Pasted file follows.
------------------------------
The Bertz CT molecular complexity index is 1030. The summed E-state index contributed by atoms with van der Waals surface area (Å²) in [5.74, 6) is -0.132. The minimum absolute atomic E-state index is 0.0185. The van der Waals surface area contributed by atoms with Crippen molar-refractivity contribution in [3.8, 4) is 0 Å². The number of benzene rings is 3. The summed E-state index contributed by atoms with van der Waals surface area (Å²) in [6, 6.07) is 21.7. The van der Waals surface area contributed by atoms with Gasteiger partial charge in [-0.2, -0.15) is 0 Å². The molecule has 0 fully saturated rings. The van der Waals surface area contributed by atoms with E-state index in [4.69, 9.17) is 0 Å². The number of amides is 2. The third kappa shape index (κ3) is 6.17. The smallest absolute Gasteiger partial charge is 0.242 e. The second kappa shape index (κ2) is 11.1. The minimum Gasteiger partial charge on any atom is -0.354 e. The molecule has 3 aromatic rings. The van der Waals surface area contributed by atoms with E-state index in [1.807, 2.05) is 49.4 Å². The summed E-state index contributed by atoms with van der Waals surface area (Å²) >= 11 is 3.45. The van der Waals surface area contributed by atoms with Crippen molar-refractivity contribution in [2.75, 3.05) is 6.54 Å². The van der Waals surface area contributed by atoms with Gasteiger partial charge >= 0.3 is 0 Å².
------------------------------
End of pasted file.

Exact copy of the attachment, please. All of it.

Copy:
The Bertz CT molecular complexity index is 1030. The summed E-state index contributed by atoms with van der Waals surface area (Å²) in [5.74, 6) is -0.132. The minimum absolute atomic E-state index is 0.0185. The van der Waals surface area contributed by atoms with Crippen molar-refractivity contribution in [3.8, 4) is 0 Å². The number of benzene rings is 3. The summed E-state index contributed by atoms with van der Waals surface area (Å²) in [6, 6.07) is 21.7. The van der Waals surface area contributed by atoms with Gasteiger partial charge in [-0.2, -0.15) is 0 Å². The molecule has 0 fully saturated rings. The van der Waals surface area contributed by atoms with E-state index in [4.69, 9.17) is 0 Å². The number of amides is 2. The third kappa shape index (κ3) is 6.17. The smallest absolute Gasteiger partial charge is 0.242 e. The second kappa shape index (κ2) is 11.1. The minimum Gasteiger partial charge on any atom is -0.354 e. The molecule has 3 aromatic rings. The van der Waals surface area contributed by atoms with E-state index in [1.807, 2.05) is 49.4 Å². The summed E-state index contributed by atoms with van der Waals surface area (Å²) >= 11 is 3.45. The van der Waals surface area contributed by atoms with Crippen molar-refractivity contribution in [2.75, 3.05) is 6.54 Å². The van der Waals surface area contributed by atoms with Gasteiger partial charge >= 0.3 is 0 Å².